Nate Silver is a tool


“Oh, people can come up with statistics to prove anything, Kent. Forfty percent of all people know that.” — Homer Simpson.

In the days before the first debate in Denver, President Obama held more than a four-point lead in the Real Clear Politics average, and Romney had been left for dead by most of the media. Then the debate came, and overnight Romney seemingly rid himself of the weaknesses that had been tacked on to him by over $100 million dollars in negative advertising. Now here we are a few weeks later with a dead heat in nationwide polls.


As worry built up among Democrats that Romney had tied the race nationally and had clear momentum heading into the final stretch, they began attaching their hopes to what BuzzFeed’s Ben Smith called “the bulwark against all-out Dem panic” — Nate Silver.

Silver gained fame by correctly predicting 49 of 50 states in the 2008 election using a statistical model that assigns weight to the various polls based on a number of factors. After the 2008 election, Silver partnered with the New York Times, and he has been quoted by many media outlets as the gold standard for predicting what will happen in November.

Some note that 2008 was a wave election, where the enthusiasm and underlying fundamentals were so favorable to Obama that the outcome was easy to foresee, with the exception of a few of the GOP-turned-Democratic states such as Indiana and North Carolina where Obama won a razor-thin victory. Others argue that Silver’s access to the Obama administration’s internal polling gave him information that most other analysts never saw, which allowed him to make more adjustments to his model and increase his accuracy.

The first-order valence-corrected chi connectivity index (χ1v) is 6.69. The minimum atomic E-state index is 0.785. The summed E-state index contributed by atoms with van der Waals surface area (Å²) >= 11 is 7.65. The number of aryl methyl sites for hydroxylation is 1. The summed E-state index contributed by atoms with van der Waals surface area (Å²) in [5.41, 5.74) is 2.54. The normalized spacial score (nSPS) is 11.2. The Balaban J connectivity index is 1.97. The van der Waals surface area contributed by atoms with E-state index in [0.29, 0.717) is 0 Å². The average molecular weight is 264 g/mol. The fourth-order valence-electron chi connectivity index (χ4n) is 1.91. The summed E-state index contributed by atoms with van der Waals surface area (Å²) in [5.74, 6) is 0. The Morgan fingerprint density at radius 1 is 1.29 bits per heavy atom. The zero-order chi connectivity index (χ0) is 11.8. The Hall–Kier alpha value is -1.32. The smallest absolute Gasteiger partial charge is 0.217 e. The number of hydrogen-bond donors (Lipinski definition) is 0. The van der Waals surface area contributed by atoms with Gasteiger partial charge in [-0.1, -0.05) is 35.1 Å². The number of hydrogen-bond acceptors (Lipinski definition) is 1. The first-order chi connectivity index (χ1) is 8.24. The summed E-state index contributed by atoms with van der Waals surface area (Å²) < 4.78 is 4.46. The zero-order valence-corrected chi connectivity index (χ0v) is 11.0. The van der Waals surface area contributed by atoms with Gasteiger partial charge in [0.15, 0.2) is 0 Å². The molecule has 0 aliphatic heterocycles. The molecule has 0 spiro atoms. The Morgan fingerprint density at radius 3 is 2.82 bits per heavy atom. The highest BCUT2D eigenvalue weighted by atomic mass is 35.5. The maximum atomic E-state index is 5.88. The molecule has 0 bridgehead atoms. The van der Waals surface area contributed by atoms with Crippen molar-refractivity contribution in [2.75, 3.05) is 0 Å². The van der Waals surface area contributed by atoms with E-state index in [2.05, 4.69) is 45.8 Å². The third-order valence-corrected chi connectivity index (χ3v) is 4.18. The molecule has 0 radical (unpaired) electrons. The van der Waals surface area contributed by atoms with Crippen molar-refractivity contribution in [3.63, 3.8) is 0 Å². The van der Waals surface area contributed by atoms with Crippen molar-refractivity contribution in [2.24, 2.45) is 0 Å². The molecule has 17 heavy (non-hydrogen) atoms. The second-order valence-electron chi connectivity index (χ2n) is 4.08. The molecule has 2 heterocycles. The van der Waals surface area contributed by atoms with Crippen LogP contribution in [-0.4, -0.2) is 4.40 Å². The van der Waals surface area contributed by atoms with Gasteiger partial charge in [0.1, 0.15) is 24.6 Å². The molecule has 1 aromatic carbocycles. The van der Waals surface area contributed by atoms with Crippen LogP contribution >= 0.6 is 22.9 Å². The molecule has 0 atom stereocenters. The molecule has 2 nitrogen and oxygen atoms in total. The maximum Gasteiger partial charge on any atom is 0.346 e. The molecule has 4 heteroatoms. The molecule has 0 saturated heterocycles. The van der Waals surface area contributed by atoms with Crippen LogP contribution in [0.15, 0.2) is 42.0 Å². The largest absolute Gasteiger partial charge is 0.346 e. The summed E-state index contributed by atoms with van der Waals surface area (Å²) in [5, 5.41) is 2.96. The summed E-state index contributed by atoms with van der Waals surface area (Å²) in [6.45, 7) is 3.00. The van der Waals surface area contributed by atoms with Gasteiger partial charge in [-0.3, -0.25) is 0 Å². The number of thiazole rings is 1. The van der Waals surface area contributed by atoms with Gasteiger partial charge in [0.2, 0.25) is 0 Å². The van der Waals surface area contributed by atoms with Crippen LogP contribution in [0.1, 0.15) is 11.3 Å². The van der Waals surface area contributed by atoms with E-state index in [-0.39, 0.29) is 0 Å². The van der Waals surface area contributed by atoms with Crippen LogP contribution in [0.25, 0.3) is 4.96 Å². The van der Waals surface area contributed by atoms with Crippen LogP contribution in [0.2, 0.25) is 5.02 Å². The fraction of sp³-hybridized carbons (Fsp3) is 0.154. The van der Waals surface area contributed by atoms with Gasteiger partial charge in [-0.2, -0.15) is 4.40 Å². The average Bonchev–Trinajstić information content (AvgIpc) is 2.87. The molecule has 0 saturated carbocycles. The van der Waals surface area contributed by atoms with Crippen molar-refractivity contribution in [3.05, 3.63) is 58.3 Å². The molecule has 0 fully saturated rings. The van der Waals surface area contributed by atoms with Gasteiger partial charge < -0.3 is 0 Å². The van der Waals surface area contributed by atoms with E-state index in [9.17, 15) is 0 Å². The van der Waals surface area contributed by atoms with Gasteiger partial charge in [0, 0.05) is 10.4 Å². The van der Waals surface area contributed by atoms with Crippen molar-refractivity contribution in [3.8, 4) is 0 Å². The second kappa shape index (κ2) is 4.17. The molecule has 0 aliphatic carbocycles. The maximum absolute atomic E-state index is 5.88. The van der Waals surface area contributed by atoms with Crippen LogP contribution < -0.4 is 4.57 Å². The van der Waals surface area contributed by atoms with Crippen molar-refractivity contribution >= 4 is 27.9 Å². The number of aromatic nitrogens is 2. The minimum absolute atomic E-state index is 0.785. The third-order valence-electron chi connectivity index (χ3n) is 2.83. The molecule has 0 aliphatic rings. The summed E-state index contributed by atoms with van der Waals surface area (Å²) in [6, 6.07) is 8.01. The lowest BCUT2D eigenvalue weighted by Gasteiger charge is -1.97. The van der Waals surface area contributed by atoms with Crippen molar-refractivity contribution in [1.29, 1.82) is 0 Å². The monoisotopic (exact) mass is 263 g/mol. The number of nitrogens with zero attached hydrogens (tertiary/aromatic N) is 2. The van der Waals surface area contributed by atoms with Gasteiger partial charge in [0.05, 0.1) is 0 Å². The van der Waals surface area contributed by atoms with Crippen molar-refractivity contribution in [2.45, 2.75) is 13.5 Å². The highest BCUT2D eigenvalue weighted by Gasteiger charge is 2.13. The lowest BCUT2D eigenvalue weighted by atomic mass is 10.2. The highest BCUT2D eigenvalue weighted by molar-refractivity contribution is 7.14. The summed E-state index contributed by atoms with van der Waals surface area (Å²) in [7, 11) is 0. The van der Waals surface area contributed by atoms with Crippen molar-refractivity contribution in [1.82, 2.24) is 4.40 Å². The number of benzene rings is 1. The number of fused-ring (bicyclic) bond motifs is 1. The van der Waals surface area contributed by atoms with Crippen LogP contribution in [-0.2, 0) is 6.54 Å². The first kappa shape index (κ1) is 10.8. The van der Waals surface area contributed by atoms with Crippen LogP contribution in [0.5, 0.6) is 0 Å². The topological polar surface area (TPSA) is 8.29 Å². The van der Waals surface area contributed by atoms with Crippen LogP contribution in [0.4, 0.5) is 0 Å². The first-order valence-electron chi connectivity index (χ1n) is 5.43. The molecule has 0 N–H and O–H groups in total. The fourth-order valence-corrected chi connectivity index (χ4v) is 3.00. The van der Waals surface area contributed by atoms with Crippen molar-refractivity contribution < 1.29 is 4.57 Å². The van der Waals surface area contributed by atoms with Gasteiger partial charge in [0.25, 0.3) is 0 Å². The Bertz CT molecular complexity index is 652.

Whatever the explanation, Silver’s strong showing in the 2008 election, coupled with his consistent predictions that Obama will win in November, has given Democrats a reason for optimism. While there is nothing wrong with trying to make sense of the polls, it should be noted that Nate Silver is openly rooting for Obama, and it shows in the way he forecasts the election.

On September 30, leading into the debates, Silver gave Obama an 85 percent chance and predicted an Electoral College count of 320–218. Today, the margins have narrowed — but Silver still gives Obama a 67 percent chance and an Electoral College lead of 288–250, which has led many to wonder if he has observed the same movement to Romney over the past three weeks as everyone else has. Given the fact that an incumbent president is stuck at 47 percent nationwide, the odds might not be in Obama’s favor, and they certainly aren’t in his favor by a 67–33 margin.